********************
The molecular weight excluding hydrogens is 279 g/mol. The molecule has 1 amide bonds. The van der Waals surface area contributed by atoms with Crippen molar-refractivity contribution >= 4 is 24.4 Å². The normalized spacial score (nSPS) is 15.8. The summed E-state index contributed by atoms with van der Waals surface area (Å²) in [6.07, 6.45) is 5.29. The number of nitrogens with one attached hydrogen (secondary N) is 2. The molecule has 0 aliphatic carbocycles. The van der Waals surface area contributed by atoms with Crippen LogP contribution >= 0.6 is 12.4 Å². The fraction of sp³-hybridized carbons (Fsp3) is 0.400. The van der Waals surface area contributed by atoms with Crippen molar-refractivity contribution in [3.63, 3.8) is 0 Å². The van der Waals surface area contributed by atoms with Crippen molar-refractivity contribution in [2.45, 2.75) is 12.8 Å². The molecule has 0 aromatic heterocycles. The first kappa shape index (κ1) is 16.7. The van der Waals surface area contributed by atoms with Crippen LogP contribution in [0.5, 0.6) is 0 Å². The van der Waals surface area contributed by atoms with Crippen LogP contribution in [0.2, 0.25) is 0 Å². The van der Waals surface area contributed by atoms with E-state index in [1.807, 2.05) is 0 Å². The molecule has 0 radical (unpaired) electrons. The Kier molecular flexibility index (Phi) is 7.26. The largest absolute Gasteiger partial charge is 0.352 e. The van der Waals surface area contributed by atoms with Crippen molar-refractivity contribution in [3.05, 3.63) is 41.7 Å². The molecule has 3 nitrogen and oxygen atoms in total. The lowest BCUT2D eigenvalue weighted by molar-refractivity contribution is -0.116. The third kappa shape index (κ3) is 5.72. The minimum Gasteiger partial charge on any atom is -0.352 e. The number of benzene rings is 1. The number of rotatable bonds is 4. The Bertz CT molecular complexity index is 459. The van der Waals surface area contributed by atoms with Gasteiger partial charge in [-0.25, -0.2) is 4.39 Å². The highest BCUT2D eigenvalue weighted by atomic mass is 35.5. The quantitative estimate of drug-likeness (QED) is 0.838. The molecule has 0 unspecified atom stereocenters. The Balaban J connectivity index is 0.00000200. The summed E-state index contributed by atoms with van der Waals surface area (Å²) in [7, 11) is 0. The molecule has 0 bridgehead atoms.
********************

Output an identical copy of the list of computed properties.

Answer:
The molecular weight excluding hydrogens is 279 g/mol. The molecule has 1 amide bonds. The van der Waals surface area contributed by atoms with Crippen molar-refractivity contribution >= 4 is 24.4 Å². The normalized spacial score (nSPS) is 15.8. The summed E-state index contributed by atoms with van der Waals surface area (Å²) in [6.07, 6.45) is 5.29. The number of nitrogens with one attached hydrogen (secondary N) is 2. The molecule has 0 aliphatic carbocycles. The van der Waals surface area contributed by atoms with Crippen LogP contribution >= 0.6 is 12.4 Å². The fraction of sp³-hybridized carbons (Fsp3) is 0.400. The van der Waals surface area contributed by atoms with Crippen molar-refractivity contribution in [3.63, 3.8) is 0 Å². The van der Waals surface area contributed by atoms with Crippen molar-refractivity contribution in [2.45, 2.75) is 12.8 Å². The molecule has 0 aromatic heterocycles. The first kappa shape index (κ1) is 16.7. The van der Waals surface area contributed by atoms with Crippen LogP contribution in [0.5, 0.6) is 0 Å². The van der Waals surface area contributed by atoms with Crippen LogP contribution in [0.2, 0.25) is 0 Å². The van der Waals surface area contributed by atoms with E-state index in [1.807, 2.05) is 0 Å². The molecule has 0 radical (unpaired) electrons. The Kier molecular flexibility index (Phi) is 7.26. The largest absolute Gasteiger partial charge is 0.352 e. The van der Waals surface area contributed by atoms with Crippen molar-refractivity contribution in [3.05, 3.63) is 41.7 Å². The molecule has 3 nitrogen and oxygen atoms in total. The lowest BCUT2D eigenvalue weighted by molar-refractivity contribution is -0.116. The third kappa shape index (κ3) is 5.72. The minimum Gasteiger partial charge on any atom is -0.352 e. The number of benzene rings is 1. The number of rotatable bonds is 4. The Bertz CT molecular complexity index is 459. The van der Waals surface area contributed by atoms with Gasteiger partial charge in [-0.25, -0.2) is 4.39 Å². The highest BCUT2D eigenvalue weighted by atomic mass is 35.5. The quantitative estimate of drug-likeness (QED) is 0.838. The molecule has 0 unspecified atom stereocenters. The Balaban J connectivity index is 0.00000200. The summed E-state index contributed by atoms with van der Waals surface area (Å²) in [7, 11) is 0. The molecule has 0 bridgehead atoms.